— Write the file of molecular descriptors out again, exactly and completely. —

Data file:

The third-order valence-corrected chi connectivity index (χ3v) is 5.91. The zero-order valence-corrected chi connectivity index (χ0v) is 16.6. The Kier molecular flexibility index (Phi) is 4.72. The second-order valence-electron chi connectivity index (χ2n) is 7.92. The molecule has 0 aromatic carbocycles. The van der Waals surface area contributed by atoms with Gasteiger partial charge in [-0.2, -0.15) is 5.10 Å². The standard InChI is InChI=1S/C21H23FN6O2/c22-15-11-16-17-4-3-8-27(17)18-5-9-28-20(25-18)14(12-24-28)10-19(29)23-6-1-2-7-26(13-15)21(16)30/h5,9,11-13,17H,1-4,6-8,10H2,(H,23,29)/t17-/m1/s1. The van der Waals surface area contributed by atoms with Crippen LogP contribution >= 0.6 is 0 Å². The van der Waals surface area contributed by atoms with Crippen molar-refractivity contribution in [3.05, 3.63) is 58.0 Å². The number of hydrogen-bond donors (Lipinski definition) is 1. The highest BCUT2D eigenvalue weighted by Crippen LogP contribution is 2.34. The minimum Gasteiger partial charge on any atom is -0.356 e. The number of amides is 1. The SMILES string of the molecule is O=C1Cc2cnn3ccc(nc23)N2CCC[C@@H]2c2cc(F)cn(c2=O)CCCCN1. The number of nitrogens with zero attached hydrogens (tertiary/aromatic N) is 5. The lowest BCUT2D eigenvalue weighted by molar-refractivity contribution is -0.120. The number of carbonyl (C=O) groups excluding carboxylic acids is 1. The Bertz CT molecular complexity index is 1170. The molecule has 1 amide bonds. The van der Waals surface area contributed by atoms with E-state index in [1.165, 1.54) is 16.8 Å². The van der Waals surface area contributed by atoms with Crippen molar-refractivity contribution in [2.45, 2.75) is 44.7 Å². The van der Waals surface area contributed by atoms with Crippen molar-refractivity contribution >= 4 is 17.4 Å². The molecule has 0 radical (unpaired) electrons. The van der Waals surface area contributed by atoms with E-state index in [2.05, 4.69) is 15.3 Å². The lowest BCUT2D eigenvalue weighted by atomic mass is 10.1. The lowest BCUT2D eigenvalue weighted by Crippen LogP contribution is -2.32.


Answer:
The third-order valence-corrected chi connectivity index (χ3v) is 5.91. The zero-order valence-corrected chi connectivity index (χ0v) is 16.6. The Kier molecular flexibility index (Phi) is 4.72. The second-order valence-electron chi connectivity index (χ2n) is 7.92. The molecule has 0 aromatic carbocycles. The van der Waals surface area contributed by atoms with Gasteiger partial charge in [-0.2, -0.15) is 5.10 Å². The standard InChI is InChI=1S/C21H23FN6O2/c22-15-11-16-17-4-3-8-27(17)18-5-9-28-20(25-18)14(12-24-28)10-19(29)23-6-1-2-7-26(13-15)21(16)30/h5,9,11-13,17H,1-4,6-8,10H2,(H,23,29)/t17-/m1/s1. The van der Waals surface area contributed by atoms with Crippen LogP contribution >= 0.6 is 0 Å². The van der Waals surface area contributed by atoms with Crippen molar-refractivity contribution in [3.05, 3.63) is 58.0 Å². The number of hydrogen-bond donors (Lipinski definition) is 1. The highest BCUT2D eigenvalue weighted by Crippen LogP contribution is 2.34. The minimum Gasteiger partial charge on any atom is -0.356 e. The number of amides is 1. The SMILES string of the molecule is O=C1Cc2cnn3ccc(nc23)N2CCC[C@@H]2c2cc(F)cn(c2=O)CCCCN1. The number of nitrogens with zero attached hydrogens (tertiary/aromatic N) is 5. The lowest BCUT2D eigenvalue weighted by molar-refractivity contribution is -0.120. The number of carbonyl (C=O) groups excluding carboxylic acids is 1. The Bertz CT molecular complexity index is 1170. The molecule has 1 amide bonds. The van der Waals surface area contributed by atoms with E-state index in [1.165, 1.54) is 16.8 Å². The van der Waals surface area contributed by atoms with Crippen molar-refractivity contribution in [2.45, 2.75) is 44.7 Å². The van der Waals surface area contributed by atoms with Crippen molar-refractivity contribution >= 4 is 17.4 Å². The molecule has 0 radical (unpaired) electrons. The van der Waals surface area contributed by atoms with E-state index in [2.05, 4.69) is 15.3 Å². The lowest BCUT2D eigenvalue weighted by atomic mass is 10.1. The lowest BCUT2D eigenvalue weighted by Crippen LogP contribution is -2.32.